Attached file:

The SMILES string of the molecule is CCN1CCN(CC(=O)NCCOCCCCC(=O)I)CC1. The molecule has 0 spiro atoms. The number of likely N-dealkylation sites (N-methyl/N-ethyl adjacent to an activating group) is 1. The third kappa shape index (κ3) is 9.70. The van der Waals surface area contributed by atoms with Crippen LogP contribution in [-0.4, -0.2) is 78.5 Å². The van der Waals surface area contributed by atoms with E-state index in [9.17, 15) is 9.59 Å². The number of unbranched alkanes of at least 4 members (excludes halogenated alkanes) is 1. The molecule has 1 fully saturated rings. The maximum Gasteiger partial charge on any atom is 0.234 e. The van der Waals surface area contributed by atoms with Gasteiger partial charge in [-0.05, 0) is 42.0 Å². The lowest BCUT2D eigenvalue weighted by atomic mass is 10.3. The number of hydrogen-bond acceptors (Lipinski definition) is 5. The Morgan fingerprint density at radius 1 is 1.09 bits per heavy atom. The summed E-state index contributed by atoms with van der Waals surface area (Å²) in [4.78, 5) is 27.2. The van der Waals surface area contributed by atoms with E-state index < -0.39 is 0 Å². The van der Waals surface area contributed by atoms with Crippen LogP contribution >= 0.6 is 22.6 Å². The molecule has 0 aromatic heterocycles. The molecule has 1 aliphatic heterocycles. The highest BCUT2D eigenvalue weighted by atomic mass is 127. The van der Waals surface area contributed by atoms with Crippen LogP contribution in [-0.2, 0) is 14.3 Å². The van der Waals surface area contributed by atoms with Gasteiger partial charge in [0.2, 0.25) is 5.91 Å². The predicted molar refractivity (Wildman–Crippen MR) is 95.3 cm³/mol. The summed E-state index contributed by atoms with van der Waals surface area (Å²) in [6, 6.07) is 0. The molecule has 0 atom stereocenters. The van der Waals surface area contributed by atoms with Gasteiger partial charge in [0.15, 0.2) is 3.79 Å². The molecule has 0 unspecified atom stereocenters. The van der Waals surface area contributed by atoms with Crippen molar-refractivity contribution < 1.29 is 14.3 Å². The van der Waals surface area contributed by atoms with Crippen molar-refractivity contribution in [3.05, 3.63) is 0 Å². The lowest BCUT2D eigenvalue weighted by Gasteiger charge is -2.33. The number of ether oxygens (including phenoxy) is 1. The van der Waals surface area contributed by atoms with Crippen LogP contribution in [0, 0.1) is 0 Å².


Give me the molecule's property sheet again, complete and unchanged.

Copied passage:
The SMILES string of the molecule is CCN1CCN(CC(=O)NCCOCCCCC(=O)I)CC1. The molecule has 0 spiro atoms. The number of likely N-dealkylation sites (N-methyl/N-ethyl adjacent to an activating group) is 1. The third kappa shape index (κ3) is 9.70. The van der Waals surface area contributed by atoms with Crippen LogP contribution in [-0.4, -0.2) is 78.5 Å². The van der Waals surface area contributed by atoms with E-state index in [9.17, 15) is 9.59 Å². The number of unbranched alkanes of at least 4 members (excludes halogenated alkanes) is 1. The molecule has 1 fully saturated rings. The maximum Gasteiger partial charge on any atom is 0.234 e. The van der Waals surface area contributed by atoms with Gasteiger partial charge in [-0.05, 0) is 42.0 Å². The lowest BCUT2D eigenvalue weighted by atomic mass is 10.3. The number of hydrogen-bond acceptors (Lipinski definition) is 5. The Morgan fingerprint density at radius 1 is 1.09 bits per heavy atom. The summed E-state index contributed by atoms with van der Waals surface area (Å²) in [4.78, 5) is 27.2. The van der Waals surface area contributed by atoms with E-state index < -0.39 is 0 Å². The van der Waals surface area contributed by atoms with Crippen LogP contribution >= 0.6 is 22.6 Å². The molecule has 0 aromatic heterocycles. The molecule has 1 aliphatic heterocycles. The highest BCUT2D eigenvalue weighted by atomic mass is 127. The van der Waals surface area contributed by atoms with Crippen LogP contribution in [-0.2, 0) is 14.3 Å². The van der Waals surface area contributed by atoms with Gasteiger partial charge in [0.2, 0.25) is 5.91 Å². The predicted molar refractivity (Wildman–Crippen MR) is 95.3 cm³/mol. The summed E-state index contributed by atoms with van der Waals surface area (Å²) in [6, 6.07) is 0. The molecule has 0 atom stereocenters. The van der Waals surface area contributed by atoms with Gasteiger partial charge in [0.15, 0.2) is 3.79 Å². The molecule has 0 unspecified atom stereocenters. The van der Waals surface area contributed by atoms with Crippen molar-refractivity contribution < 1.29 is 14.3 Å². The van der Waals surface area contributed by atoms with Crippen molar-refractivity contribution in [3.05, 3.63) is 0 Å². The lowest BCUT2D eigenvalue weighted by Gasteiger charge is -2.33. The number of ether oxygens (including phenoxy) is 1. The van der Waals surface area contributed by atoms with Crippen LogP contribution in [0, 0.1) is 0 Å².